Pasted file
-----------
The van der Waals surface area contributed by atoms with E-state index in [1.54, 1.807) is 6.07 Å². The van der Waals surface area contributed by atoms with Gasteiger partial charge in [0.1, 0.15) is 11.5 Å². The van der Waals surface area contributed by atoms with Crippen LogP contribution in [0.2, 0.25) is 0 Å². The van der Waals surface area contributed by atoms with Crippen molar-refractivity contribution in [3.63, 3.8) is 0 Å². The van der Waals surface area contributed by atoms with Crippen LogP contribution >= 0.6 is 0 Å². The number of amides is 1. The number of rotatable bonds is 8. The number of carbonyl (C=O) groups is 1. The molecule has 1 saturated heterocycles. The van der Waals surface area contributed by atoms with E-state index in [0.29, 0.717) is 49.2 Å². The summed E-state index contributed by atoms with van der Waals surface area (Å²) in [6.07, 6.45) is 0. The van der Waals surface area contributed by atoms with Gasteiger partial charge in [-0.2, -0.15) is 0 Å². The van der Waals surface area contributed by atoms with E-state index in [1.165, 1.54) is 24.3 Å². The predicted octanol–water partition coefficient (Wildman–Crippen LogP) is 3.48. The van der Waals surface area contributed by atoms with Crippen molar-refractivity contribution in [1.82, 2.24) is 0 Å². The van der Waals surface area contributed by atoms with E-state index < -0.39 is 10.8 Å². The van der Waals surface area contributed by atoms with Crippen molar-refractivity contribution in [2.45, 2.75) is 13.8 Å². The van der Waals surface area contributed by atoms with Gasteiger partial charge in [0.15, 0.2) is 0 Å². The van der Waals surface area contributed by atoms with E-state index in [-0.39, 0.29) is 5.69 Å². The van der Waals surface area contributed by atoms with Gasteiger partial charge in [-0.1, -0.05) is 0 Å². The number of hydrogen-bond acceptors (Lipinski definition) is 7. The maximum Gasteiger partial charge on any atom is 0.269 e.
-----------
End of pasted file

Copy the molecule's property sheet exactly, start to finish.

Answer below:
The van der Waals surface area contributed by atoms with E-state index in [1.54, 1.807) is 6.07 Å². The van der Waals surface area contributed by atoms with Gasteiger partial charge in [0.1, 0.15) is 11.5 Å². The van der Waals surface area contributed by atoms with Crippen LogP contribution in [0.2, 0.25) is 0 Å². The van der Waals surface area contributed by atoms with Crippen molar-refractivity contribution in [3.63, 3.8) is 0 Å². The van der Waals surface area contributed by atoms with Crippen LogP contribution >= 0.6 is 0 Å². The number of amides is 1. The number of rotatable bonds is 8. The number of carbonyl (C=O) groups is 1. The molecule has 1 saturated heterocycles. The van der Waals surface area contributed by atoms with E-state index in [0.29, 0.717) is 49.2 Å². The summed E-state index contributed by atoms with van der Waals surface area (Å²) in [6.07, 6.45) is 0. The van der Waals surface area contributed by atoms with Gasteiger partial charge in [-0.2, -0.15) is 0 Å². The van der Waals surface area contributed by atoms with E-state index in [1.165, 1.54) is 24.3 Å². The predicted octanol–water partition coefficient (Wildman–Crippen LogP) is 3.48. The van der Waals surface area contributed by atoms with Crippen molar-refractivity contribution in [1.82, 2.24) is 0 Å². The van der Waals surface area contributed by atoms with E-state index < -0.39 is 10.8 Å². The van der Waals surface area contributed by atoms with Crippen molar-refractivity contribution in [2.45, 2.75) is 13.8 Å². The van der Waals surface area contributed by atoms with Gasteiger partial charge in [0.15, 0.2) is 0 Å². The van der Waals surface area contributed by atoms with E-state index in [-0.39, 0.29) is 5.69 Å². The van der Waals surface area contributed by atoms with Gasteiger partial charge in [-0.1, -0.05) is 0 Å². The number of hydrogen-bond acceptors (Lipinski definition) is 7. The maximum Gasteiger partial charge on any atom is 0.269 e.